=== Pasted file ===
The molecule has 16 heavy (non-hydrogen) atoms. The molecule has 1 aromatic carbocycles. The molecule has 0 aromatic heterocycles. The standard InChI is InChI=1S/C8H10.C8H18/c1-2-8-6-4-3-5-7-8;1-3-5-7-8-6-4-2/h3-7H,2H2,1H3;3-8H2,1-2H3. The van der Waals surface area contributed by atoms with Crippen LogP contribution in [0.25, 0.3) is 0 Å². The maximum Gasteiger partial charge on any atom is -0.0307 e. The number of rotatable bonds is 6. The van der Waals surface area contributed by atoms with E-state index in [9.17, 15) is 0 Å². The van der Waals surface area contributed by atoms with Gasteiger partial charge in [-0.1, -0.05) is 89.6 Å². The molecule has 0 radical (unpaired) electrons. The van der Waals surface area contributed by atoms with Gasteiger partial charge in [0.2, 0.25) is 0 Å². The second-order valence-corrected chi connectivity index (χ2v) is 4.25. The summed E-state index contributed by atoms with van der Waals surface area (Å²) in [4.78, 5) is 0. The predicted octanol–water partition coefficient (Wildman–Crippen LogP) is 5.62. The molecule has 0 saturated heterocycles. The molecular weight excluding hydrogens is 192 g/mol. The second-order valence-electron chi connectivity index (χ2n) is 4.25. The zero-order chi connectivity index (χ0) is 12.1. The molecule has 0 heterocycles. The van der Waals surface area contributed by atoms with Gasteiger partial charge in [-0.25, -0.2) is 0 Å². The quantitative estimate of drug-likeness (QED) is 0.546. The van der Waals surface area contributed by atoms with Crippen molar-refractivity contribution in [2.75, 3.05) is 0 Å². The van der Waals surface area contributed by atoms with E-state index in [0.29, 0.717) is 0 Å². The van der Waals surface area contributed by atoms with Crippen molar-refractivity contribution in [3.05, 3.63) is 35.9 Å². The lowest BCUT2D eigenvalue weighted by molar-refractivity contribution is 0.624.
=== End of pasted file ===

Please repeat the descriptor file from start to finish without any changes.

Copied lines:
The molecule has 16 heavy (non-hydrogen) atoms. The molecule has 1 aromatic carbocycles. The molecule has 0 aromatic heterocycles. The standard InChI is InChI=1S/C8H10.C8H18/c1-2-8-6-4-3-5-7-8;1-3-5-7-8-6-4-2/h3-7H,2H2,1H3;3-8H2,1-2H3. The van der Waals surface area contributed by atoms with Crippen LogP contribution in [0.25, 0.3) is 0 Å². The maximum Gasteiger partial charge on any atom is -0.0307 e. The number of rotatable bonds is 6. The van der Waals surface area contributed by atoms with E-state index in [9.17, 15) is 0 Å². The van der Waals surface area contributed by atoms with Gasteiger partial charge in [-0.1, -0.05) is 89.6 Å². The molecule has 0 radical (unpaired) electrons. The van der Waals surface area contributed by atoms with Gasteiger partial charge in [0.2, 0.25) is 0 Å². The second-order valence-corrected chi connectivity index (χ2v) is 4.25. The summed E-state index contributed by atoms with van der Waals surface area (Å²) in [4.78, 5) is 0. The predicted octanol–water partition coefficient (Wildman–Crippen LogP) is 5.62. The molecule has 0 saturated heterocycles. The molecular weight excluding hydrogens is 192 g/mol. The second-order valence-electron chi connectivity index (χ2n) is 4.25. The zero-order chi connectivity index (χ0) is 12.1. The molecule has 0 heterocycles. The van der Waals surface area contributed by atoms with Gasteiger partial charge in [-0.25, -0.2) is 0 Å². The quantitative estimate of drug-likeness (QED) is 0.546. The van der Waals surface area contributed by atoms with Crippen molar-refractivity contribution in [2.75, 3.05) is 0 Å². The van der Waals surface area contributed by atoms with E-state index in [0.29, 0.717) is 0 Å². The van der Waals surface area contributed by atoms with Crippen molar-refractivity contribution in [3.05, 3.63) is 35.9 Å². The lowest BCUT2D eigenvalue weighted by molar-refractivity contribution is 0.624.